We Are the Knights Who Say aNIme

Alex watches too much TV and then thinks about it for longer than is healthy.

For some time now I have been thinking about delving into the world of anime and manga, so many people seem to love it and I thought it was high time to see what all the fuss is about. But even with this sense of determination, an ever-lengthening list of TV shows to watch and a fear of accidentally watching some weird tentacle based hentai has up until now kept me away from the genre. Recently however, a combination of Netflix and insomnia led me to bite the bullet, hoping curiosity would not kill the cat with an invasive tentacle, and watch “Knights of Sidonia” an anime show localised by almighty Netflix and based on a popular manga series of the same name.

The series revolves around the life of Nagate Tanikaze, a young man brought up in secret by his grandfather in the bowels of a giant space ship who, following his grandfather’s death, emerges into the society on the levels above. The ship “Sidonia” is gigantic and fashioned from the remnants of planet Earth, which was destroyed long before by mysterious and creepy space creatures called “Gauna” (who coincidentally feature a lot of tentacles). These Gauna still pursue the remnants of humanity across the universe and it is unknown whether any other ships aside from this one have survived. The ship is protected by the pilots of a fleet of transformer-like fighter jets armed with the only weapons capable of piercing these betentacled weirdos and reducing them to what looks suspiciously like Aero chocolate bubbles. Our hero has mysteriously somehow been trained by his grandfather to be an excellent pilot of one of these fighters and the story follows his journey to becoming a heroic defender of the ship and its inhabitants. There is also a talking bear with a robotic claw who is a chef, and it’s just NEVER mentioned that she’s a bear and there are no other animal people at all. If that fact alone doesn’t sell the series to you I don’t know what will.

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I have to admit I found some of the early episodes quite slow and was on the verge of abandoning ship, but it is at this point a few episodes in that things really start to get going as some genuinely unsettling aspects of the Gauna are revealed and the first hints of a deeper mythology to the show are introduced. I was also really impressed by the world that has been created aboard Sidonia as more of it was unveiled as the series went along. There are some really cool sci-fi ideas, like humans having genetically engineered the ability to photosynthesise to reduce food consumption, as well as some interesting and surprisingly dark exploration of the dangers of day to day living on a spacecraft, like gravity malfunctions or evasive manoeuvres killing thousands of residents in graphic splattery detail completely out of the blue. The universe of this show is futuristic and high-tech, but with a very utilitarian and grubby feel to it that is reminiscent of the workmanlike future in Joss Whedon’s “Firefly” or the noir tower blocks of “Blade Runner”, which is an excellent thing in my opinion.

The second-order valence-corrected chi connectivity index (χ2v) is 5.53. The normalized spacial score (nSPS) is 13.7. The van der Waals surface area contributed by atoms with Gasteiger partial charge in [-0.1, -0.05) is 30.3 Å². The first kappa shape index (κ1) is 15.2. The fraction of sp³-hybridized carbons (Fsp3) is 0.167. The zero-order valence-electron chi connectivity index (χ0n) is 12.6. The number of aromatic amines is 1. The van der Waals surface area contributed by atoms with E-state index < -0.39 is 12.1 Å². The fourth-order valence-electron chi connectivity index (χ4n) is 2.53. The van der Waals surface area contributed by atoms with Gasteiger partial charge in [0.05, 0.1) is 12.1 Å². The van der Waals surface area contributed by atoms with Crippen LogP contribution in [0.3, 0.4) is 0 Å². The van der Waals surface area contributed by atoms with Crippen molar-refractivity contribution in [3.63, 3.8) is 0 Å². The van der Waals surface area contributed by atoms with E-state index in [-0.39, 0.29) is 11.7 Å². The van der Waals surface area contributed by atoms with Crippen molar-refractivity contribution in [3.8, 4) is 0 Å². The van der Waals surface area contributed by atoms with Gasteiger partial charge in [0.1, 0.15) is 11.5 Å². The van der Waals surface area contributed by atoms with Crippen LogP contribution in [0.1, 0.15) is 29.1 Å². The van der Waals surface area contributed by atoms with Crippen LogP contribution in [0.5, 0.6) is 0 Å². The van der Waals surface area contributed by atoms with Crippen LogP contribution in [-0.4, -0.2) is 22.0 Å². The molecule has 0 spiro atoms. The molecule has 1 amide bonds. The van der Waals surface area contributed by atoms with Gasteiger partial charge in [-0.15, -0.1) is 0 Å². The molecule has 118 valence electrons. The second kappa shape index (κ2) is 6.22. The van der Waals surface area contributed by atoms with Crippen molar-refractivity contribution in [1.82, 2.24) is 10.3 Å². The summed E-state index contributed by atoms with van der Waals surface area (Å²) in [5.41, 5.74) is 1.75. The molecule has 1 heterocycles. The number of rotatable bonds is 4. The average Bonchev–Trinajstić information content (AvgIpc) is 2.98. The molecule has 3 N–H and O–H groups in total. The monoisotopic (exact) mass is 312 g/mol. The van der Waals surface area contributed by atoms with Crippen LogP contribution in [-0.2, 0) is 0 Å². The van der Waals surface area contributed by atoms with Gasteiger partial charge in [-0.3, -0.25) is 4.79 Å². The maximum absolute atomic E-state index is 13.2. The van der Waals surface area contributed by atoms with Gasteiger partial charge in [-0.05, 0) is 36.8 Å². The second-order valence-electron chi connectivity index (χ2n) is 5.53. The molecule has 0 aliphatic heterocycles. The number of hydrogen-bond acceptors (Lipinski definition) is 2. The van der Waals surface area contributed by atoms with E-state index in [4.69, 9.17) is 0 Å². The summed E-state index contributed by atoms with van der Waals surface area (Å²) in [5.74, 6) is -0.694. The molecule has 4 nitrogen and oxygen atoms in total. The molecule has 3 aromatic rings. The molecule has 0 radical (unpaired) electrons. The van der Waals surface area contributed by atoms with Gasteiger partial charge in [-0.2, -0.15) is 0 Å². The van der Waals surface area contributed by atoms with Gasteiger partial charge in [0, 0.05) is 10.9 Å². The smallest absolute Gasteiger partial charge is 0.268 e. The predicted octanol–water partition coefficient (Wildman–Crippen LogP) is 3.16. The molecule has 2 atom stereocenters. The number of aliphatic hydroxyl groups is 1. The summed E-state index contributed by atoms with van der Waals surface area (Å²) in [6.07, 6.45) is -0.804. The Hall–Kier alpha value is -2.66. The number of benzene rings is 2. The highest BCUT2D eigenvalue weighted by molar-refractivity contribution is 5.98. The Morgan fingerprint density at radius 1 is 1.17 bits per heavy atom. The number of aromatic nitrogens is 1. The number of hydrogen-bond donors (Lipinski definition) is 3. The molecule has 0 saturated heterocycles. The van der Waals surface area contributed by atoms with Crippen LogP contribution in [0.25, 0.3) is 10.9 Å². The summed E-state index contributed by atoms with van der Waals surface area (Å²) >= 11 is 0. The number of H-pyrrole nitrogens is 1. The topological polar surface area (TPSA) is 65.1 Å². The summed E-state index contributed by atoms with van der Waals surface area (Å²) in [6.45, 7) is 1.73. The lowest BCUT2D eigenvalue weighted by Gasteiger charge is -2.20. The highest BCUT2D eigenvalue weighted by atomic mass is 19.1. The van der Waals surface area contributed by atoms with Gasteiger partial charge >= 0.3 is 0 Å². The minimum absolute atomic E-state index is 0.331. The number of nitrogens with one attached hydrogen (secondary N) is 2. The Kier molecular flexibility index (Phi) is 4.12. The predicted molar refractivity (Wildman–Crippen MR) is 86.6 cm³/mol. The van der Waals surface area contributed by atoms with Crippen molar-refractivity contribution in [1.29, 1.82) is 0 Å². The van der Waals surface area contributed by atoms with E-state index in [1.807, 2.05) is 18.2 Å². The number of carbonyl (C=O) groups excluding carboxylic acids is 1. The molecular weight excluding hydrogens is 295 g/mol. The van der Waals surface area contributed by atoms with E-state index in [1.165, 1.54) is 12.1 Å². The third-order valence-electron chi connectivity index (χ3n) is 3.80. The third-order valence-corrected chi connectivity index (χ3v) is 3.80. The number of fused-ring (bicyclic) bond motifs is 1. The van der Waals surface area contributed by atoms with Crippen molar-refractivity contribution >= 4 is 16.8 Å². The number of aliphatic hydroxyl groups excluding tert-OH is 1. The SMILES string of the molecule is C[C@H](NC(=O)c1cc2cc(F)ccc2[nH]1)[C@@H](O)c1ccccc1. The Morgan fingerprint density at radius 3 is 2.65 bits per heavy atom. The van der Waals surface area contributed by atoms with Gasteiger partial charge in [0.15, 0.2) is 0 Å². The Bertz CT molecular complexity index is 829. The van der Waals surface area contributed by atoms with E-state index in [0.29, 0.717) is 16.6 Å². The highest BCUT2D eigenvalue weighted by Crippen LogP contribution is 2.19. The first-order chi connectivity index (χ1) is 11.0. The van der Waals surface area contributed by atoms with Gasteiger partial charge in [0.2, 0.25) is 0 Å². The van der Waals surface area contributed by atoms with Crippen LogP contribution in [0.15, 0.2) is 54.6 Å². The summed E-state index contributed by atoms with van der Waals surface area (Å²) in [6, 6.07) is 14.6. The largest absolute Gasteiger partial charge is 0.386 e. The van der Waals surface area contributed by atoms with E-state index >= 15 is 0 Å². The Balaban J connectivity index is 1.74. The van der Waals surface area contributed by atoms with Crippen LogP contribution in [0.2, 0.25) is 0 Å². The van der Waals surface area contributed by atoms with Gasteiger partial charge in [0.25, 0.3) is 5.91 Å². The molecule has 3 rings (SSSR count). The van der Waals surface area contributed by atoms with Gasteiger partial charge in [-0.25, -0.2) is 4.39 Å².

I was also struck by the similarity between this show and the more recent version of Battlestar Galactica; the remnants of humanity flee through space from a mysterious enemy bent on their destruction, protected only by brave fighter pilots as they search for a new home. The flight suits of the Sidonia pilots also bear quite a resemblance to the Viper pilots of Galactica, I’m not sure if this is intentional as I suppose there are limited options when designing a flight suit but I would like to think it is a little nod to Starbuck and her cohorts. I don’t think this similarity to a blockbuster American show is a bad thing, and it is in no way a rip off there are just similar themes. It puts the tropes and traditions of anime into a recognisable story format for those like me who have no previous experience with the genre. This blend of American style adventure story telling and Japanese sensibilities really does create something new, interesting and accessible; for newbs like me the story is engaging and you pick up the anime bits and bobs along the way and for seasoned fans it has all the style elements you enjoy in a great sci-fi setting. Also story-wise answers are given quickly to thematic and background related questions, which is a refreshing approach considering the infuriating lack of answers at the very end of shows like BSG or Lost in recent years.